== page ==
Required Reading: Darryl Pinckney’s Harlem Reading List

Writer and Harlem local Darryl Pinckney shares his favorite books—historical, personal, photographic, and otherwise—that best capture Manhattan’s storied uptown enclave. 

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It’s never easy to crack a foreign land's code. In Required Reading, cultured residents provide a peek into their city’s deepest secrets with an expertly curated syllabus.

A Midwesterner by birth, Darryl Pinckney moved to New York in the early 1970s attend Columbia University. “You could hear gunfire sometimes, and my friends would talk about what the schvatzes were doing. Jokingly, of course,” he says with chiding awareness of his time in the starched collegiate neighborhood of Morningside Heights, overlooking Harlem. “Nineteen-seventies New York had a very different reputation from what it is now, but Harlem seemed a friendly place [then].” Pinckney then spent three years in Berlin after university, which formed the basis for his recent novel, Black Deutschland, about a young, gay, Midwestern black man discovering the strange and beautiful underbelly of Berlin in the 1980s. “I was always very aware of ‘looking at’ while I was there. The reason I wrote the book was in tribute and memorial to a crazy time.” It was in that gritty and luminescent European capital that Pinckney met the poet James Fenton, his partner of 25 years, with whom he resides in Harlem today.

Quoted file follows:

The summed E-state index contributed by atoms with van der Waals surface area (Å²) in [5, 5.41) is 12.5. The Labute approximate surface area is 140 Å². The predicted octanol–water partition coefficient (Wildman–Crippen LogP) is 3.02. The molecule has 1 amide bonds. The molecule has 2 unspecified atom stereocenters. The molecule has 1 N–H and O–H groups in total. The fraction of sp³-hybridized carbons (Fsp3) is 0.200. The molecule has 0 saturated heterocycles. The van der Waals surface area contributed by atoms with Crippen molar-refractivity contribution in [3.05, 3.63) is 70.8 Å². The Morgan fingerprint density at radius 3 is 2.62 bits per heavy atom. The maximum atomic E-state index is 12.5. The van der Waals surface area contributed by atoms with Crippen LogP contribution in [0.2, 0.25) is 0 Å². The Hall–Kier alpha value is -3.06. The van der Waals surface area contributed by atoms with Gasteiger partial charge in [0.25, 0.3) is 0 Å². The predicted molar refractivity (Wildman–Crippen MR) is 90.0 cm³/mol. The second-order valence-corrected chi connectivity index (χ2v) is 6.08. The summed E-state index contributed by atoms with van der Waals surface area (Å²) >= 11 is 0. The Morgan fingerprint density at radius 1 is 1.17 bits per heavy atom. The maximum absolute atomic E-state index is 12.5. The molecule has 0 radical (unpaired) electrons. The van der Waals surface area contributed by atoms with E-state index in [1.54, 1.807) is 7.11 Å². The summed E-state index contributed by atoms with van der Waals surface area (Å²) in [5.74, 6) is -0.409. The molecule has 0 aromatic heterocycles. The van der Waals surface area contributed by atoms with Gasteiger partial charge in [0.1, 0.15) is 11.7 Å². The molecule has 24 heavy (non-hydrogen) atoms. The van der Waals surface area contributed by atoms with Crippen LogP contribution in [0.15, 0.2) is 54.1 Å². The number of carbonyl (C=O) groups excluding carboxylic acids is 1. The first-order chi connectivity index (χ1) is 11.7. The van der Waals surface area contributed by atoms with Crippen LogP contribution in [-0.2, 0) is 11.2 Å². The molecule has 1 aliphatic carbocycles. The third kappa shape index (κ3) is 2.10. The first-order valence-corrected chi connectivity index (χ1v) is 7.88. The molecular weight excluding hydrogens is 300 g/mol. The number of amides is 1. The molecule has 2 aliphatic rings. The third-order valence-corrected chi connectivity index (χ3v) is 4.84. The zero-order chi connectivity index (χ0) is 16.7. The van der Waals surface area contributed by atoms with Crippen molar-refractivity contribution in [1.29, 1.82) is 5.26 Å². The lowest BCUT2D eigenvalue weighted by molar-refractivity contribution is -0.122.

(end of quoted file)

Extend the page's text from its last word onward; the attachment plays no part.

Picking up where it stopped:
"It's an ongoing, never ending renovation project,” says Pinckney of the one-time derelict SRO he and Fenton have reimagined into a single-family home in the West 120s. Though a frequenter of the Schomburg at the Harlem Public library, Pinckney mostly works at his desk near the window of his writing studio. Often, Fenton cooks and they have people over for dinner, or, on special occasion, hold musical salons in keeping with a longstanding Harlem tradition of braiding together intellectual and artistic endeavors with the intimacy of domestic quarters. Pinckney recalls a salon at a poet’s Harlem home where artists and writers socialized against a background of jazz. “I remember I looked up, and there was this beautiful young, black girl that looked like she was from a sepia photograph from the 1920s,” he says. “That’s when I met Sharifa Rhodes-Pitts.” In many ways, Harlem is still a place where the dream of what it means to live in New York is still alive. “It does still happen here, and not only that. You can make it happen. People understand the language of what you're trying to do."